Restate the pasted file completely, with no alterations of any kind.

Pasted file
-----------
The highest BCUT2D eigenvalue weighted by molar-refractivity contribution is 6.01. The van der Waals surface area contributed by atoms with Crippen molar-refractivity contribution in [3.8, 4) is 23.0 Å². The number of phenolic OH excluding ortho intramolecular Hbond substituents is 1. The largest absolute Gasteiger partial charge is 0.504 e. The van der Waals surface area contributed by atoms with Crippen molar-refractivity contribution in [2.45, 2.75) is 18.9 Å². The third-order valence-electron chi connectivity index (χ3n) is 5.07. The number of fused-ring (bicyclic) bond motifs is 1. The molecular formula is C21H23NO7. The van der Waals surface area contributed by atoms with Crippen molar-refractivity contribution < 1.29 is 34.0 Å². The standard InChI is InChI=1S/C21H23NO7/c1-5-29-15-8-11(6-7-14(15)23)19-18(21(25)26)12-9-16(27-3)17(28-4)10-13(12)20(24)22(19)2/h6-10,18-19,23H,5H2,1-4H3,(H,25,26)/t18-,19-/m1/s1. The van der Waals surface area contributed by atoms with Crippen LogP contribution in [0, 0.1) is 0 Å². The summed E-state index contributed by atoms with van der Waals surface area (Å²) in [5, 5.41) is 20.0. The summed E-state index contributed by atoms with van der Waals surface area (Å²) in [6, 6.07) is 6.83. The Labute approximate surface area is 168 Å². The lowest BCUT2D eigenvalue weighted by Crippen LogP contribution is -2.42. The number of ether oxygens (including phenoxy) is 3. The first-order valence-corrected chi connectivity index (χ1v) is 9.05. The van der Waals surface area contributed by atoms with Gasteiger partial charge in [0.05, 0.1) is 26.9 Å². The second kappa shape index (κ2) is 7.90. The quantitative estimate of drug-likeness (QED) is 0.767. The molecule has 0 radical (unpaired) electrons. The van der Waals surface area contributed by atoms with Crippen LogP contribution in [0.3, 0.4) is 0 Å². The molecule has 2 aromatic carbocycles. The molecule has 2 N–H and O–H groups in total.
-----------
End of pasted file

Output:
The highest BCUT2D eigenvalue weighted by molar-refractivity contribution is 6.01. The van der Waals surface area contributed by atoms with Crippen molar-refractivity contribution in [3.8, 4) is 23.0 Å². The number of phenolic OH excluding ortho intramolecular Hbond substituents is 1. The largest absolute Gasteiger partial charge is 0.504 e. The van der Waals surface area contributed by atoms with Crippen molar-refractivity contribution in [2.45, 2.75) is 18.9 Å². The third-order valence-electron chi connectivity index (χ3n) is 5.07. The number of fused-ring (bicyclic) bond motifs is 1. The molecular formula is C21H23NO7. The van der Waals surface area contributed by atoms with Crippen molar-refractivity contribution < 1.29 is 34.0 Å². The standard InChI is InChI=1S/C21H23NO7/c1-5-29-15-8-11(6-7-14(15)23)19-18(21(25)26)12-9-16(27-3)17(28-4)10-13(12)20(24)22(19)2/h6-10,18-19,23H,5H2,1-4H3,(H,25,26)/t18-,19-/m1/s1. The van der Waals surface area contributed by atoms with Crippen LogP contribution in [0, 0.1) is 0 Å². The summed E-state index contributed by atoms with van der Waals surface area (Å²) in [5, 5.41) is 20.0. The summed E-state index contributed by atoms with van der Waals surface area (Å²) in [6, 6.07) is 6.83. The Labute approximate surface area is 168 Å². The lowest BCUT2D eigenvalue weighted by Crippen LogP contribution is -2.42. The number of ether oxygens (including phenoxy) is 3. The first-order valence-corrected chi connectivity index (χ1v) is 9.05. The van der Waals surface area contributed by atoms with Gasteiger partial charge in [0.05, 0.1) is 26.9 Å². The second kappa shape index (κ2) is 7.90. The quantitative estimate of drug-likeness (QED) is 0.767. The molecule has 0 radical (unpaired) electrons. The van der Waals surface area contributed by atoms with Crippen LogP contribution in [0.3, 0.4) is 0 Å². The molecule has 2 aromatic carbocycles. The molecule has 2 N–H and O–H groups in total.